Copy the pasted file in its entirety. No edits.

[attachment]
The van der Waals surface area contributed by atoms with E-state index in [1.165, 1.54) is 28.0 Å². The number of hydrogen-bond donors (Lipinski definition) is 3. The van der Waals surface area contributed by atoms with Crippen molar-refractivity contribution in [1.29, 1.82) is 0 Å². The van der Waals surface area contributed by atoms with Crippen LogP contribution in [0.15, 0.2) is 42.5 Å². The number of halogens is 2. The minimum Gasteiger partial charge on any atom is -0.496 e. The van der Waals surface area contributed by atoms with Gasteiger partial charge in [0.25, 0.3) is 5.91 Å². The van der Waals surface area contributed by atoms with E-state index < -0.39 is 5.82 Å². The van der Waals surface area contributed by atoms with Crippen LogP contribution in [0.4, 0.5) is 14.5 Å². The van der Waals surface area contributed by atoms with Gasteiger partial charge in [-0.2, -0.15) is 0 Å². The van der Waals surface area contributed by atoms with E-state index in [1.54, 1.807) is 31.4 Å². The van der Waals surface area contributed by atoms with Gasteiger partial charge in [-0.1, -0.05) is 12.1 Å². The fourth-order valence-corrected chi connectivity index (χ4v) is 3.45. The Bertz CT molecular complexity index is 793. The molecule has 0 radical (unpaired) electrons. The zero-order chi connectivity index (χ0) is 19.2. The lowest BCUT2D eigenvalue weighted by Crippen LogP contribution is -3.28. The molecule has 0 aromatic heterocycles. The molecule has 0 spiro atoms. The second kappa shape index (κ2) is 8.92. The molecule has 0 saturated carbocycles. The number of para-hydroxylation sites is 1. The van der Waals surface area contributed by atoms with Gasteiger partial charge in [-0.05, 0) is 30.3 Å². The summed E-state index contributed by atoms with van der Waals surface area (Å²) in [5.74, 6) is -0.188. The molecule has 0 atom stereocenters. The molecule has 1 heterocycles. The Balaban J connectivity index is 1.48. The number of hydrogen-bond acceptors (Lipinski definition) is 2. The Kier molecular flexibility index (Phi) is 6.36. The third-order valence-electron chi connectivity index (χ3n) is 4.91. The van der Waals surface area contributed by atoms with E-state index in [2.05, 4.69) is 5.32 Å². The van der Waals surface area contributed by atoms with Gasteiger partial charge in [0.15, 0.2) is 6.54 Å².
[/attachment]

The van der Waals surface area contributed by atoms with E-state index in [1.165, 1.54) is 28.0 Å². The number of hydrogen-bond donors (Lipinski definition) is 3. The van der Waals surface area contributed by atoms with Crippen molar-refractivity contribution in [1.29, 1.82) is 0 Å². The van der Waals surface area contributed by atoms with Crippen LogP contribution in [0.15, 0.2) is 42.5 Å². The number of halogens is 2. The minimum Gasteiger partial charge on any atom is -0.496 e. The van der Waals surface area contributed by atoms with Gasteiger partial charge in [0.25, 0.3) is 5.91 Å². The van der Waals surface area contributed by atoms with E-state index < -0.39 is 5.82 Å². The van der Waals surface area contributed by atoms with Crippen LogP contribution in [0.4, 0.5) is 14.5 Å². The van der Waals surface area contributed by atoms with Gasteiger partial charge in [-0.2, -0.15) is 0 Å². The van der Waals surface area contributed by atoms with E-state index in [1.54, 1.807) is 31.4 Å². The van der Waals surface area contributed by atoms with Gasteiger partial charge in [-0.1, -0.05) is 12.1 Å². The fourth-order valence-corrected chi connectivity index (χ4v) is 3.45. The Bertz CT molecular complexity index is 793. The molecule has 0 radical (unpaired) electrons. The zero-order chi connectivity index (χ0) is 19.2. The lowest BCUT2D eigenvalue weighted by Crippen LogP contribution is -3.28. The molecule has 0 aromatic heterocycles. The molecule has 0 spiro atoms. The second kappa shape index (κ2) is 8.92. The molecule has 0 saturated carbocycles. The number of para-hydroxylation sites is 1. The van der Waals surface area contributed by atoms with Gasteiger partial charge in [-0.05, 0) is 30.3 Å². The summed E-state index contributed by atoms with van der Waals surface area (Å²) in [5.74, 6) is -0.188. The molecule has 0 atom stereocenters. The molecule has 1 heterocycles. The Balaban J connectivity index is 1.48. The number of hydrogen-bond acceptors (Lipinski definition) is 2. The Kier molecular flexibility index (Phi) is 6.36. The third-order valence-electron chi connectivity index (χ3n) is 4.91. The van der Waals surface area contributed by atoms with E-state index in [2.05, 4.69) is 5.32 Å². The van der Waals surface area contributed by atoms with Gasteiger partial charge in [0.15, 0.2) is 6.54 Å².